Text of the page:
by Henry Oliner
Obama’s response to the recession of 2008 was classic Keynesian; deficit spending to stimulate demand. Keynes was agnostic on federal spending or tax cuts to stimulate demand. The deficit was secondary.
Spending was facilitated by loose monetary policy, yet the recovery remained weak. It could have been offset by more regulations and higher taxes, and it could have been countered by the debt reduction in private and business accounts. I believe it was also influenced by anti-wealth rhetoric from the “you didn’t build that” speeches to the Occupy Wall Street Movement. The Card Check Bill had a chilling effect even though it did not pass. It caused many businesses to develop a wait and see attitude to expansion.
The conditions in Keynes’ time were different. He thought government spending would channel money into the economy faster than enacting a tax cut. But government in his day was not as bureaucratically stifled, and was able to get money into the economy faster. Under the Obama stimulus plan the federal government tried to channel billions through the state governments. Most of the states were not equipped to spend the money. Some state projects already in progress were delayed in order to use the new federal funds instead of state funds.
Obama was a bit humbled to discover that much of his shovel ready projects were not literally shovel ready. The reality was that our federal and state spending institutions were unable to authorize and execute the stimulative Keynesian spending as fast as he wanted or expected.
The other option, tax cuts, may have been less effective in Keynes time because income taxes and payroll taxes were less of a factor. The amount of stimulus from taxes would have been limited compared to the funds that could be spread through government spending. Today it is different; tax cuts could also spread more money into the economy- perhaps as quickly.
Keynes’ other concern with tax cuts was that the tax payers may save the money in uncertain times and not provide the demand stimulus he wanted. His savings paradox was misplaced in my opinion since savings provided investment funds for banks and other deployments which are also stimulative, but it may have slowed down the flow into the economy.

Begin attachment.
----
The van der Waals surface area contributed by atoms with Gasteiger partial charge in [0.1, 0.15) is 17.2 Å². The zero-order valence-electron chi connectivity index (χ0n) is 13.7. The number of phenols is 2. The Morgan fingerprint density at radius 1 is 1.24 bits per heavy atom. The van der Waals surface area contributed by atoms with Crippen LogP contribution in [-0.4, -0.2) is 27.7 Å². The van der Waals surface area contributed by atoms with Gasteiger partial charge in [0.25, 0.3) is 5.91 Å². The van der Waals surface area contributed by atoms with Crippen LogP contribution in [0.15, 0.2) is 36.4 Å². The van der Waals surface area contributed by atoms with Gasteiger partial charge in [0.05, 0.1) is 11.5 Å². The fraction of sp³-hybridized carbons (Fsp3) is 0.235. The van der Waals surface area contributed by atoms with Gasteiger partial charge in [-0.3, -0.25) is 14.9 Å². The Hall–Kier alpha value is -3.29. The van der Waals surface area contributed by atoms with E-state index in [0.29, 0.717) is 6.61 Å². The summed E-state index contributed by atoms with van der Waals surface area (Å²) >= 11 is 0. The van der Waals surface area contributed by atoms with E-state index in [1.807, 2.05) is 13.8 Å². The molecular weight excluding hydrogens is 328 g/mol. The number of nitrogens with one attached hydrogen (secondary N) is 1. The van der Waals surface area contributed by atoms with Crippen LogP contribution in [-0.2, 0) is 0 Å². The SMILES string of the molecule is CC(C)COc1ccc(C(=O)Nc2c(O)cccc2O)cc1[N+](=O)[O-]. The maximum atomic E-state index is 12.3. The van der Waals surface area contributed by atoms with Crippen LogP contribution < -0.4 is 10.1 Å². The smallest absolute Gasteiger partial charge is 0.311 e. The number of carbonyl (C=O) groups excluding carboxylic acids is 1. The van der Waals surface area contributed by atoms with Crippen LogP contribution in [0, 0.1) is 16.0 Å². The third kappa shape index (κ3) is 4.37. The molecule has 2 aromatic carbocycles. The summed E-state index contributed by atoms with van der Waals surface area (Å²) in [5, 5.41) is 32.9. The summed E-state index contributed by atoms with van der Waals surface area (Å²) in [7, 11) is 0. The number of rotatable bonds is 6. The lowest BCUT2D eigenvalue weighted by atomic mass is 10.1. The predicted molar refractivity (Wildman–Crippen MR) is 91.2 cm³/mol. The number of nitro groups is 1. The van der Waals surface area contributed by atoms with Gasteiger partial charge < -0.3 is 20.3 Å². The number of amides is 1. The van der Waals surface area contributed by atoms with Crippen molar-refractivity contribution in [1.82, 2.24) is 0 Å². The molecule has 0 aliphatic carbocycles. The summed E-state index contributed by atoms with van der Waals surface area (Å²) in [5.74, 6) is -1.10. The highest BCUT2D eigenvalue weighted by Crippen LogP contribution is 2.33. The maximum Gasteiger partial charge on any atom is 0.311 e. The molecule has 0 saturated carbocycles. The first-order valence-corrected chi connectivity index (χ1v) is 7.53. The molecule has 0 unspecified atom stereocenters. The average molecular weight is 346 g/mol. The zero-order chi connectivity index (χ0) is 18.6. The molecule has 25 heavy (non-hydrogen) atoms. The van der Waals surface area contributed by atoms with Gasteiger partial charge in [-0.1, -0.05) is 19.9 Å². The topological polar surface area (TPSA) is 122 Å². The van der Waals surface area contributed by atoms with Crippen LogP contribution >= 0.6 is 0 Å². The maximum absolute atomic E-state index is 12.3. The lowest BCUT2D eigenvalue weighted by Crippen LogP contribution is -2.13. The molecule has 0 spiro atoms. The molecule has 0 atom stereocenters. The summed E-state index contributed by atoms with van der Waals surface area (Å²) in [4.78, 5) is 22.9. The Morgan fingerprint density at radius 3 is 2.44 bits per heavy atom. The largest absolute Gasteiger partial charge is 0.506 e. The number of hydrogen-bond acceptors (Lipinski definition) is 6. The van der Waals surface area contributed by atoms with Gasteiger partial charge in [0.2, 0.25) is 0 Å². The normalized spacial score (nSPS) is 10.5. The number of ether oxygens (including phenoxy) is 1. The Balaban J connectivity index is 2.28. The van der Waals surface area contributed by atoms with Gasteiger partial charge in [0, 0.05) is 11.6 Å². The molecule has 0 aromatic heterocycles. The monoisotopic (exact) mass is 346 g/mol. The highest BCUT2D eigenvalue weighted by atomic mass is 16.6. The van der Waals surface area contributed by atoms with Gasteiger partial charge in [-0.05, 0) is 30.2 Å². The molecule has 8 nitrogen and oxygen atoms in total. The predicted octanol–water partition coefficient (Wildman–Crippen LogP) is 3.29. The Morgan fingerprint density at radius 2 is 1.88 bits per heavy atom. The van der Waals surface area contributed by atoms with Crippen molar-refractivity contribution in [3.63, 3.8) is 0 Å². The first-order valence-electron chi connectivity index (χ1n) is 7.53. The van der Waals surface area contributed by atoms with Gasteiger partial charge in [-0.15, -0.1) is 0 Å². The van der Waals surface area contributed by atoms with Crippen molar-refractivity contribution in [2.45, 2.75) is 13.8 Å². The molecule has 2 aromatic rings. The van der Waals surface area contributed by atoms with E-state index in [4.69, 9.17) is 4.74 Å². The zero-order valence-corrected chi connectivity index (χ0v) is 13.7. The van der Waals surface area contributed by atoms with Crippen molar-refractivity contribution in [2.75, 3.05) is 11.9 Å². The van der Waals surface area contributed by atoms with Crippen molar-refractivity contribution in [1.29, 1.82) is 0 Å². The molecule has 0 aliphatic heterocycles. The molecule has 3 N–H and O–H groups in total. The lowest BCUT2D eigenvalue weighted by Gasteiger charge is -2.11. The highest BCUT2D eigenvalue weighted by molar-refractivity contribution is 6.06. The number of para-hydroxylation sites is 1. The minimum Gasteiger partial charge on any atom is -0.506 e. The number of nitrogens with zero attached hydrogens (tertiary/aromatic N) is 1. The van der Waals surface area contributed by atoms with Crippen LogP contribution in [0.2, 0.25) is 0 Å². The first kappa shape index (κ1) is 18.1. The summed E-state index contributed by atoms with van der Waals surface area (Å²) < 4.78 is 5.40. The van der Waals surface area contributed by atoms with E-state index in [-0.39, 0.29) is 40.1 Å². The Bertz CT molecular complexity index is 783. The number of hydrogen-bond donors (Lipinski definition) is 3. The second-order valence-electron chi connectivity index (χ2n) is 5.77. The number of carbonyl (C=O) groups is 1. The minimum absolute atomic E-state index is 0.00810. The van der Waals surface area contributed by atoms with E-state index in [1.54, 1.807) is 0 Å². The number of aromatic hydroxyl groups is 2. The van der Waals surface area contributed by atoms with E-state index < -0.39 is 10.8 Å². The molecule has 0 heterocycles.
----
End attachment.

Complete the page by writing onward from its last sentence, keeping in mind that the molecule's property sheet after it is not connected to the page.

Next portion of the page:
The obsessive focus on demand also proved misplaced. Demand and supply ebb and flow in ways far too organic to be managed by central planning. Periods of innovation create new demands. New products precede their demand and subsequent manufacturing technology continuously turns luxuries into commodities.
Keynes did not consider a deficit or debt to be a permanent fiscal feature. He assumed periods of prosperity would build a surplus which could be drawn upon in recessions. As central government’s role has expanded in a century of progressivism, surpluses are quickly drained into the entitlement swamp of expanding eligibility and the value of the benefits they draw.
Obama may have put more money into the economy by suspending all taxes for a year, but a onetime tax holiday may not have caused the spending increase he wanted. Voters tend to save a short-term increase in income. The permanent income theory of Milton Friedman demonstrated that a tax cut needs to be permanent to have its greatest impact on demand.
The benefit of permanence in tax policy is grossly underrated. The greater the partisan divide on tax policy the greater the likelihood that the stimulative effect of the tax cut will be muted.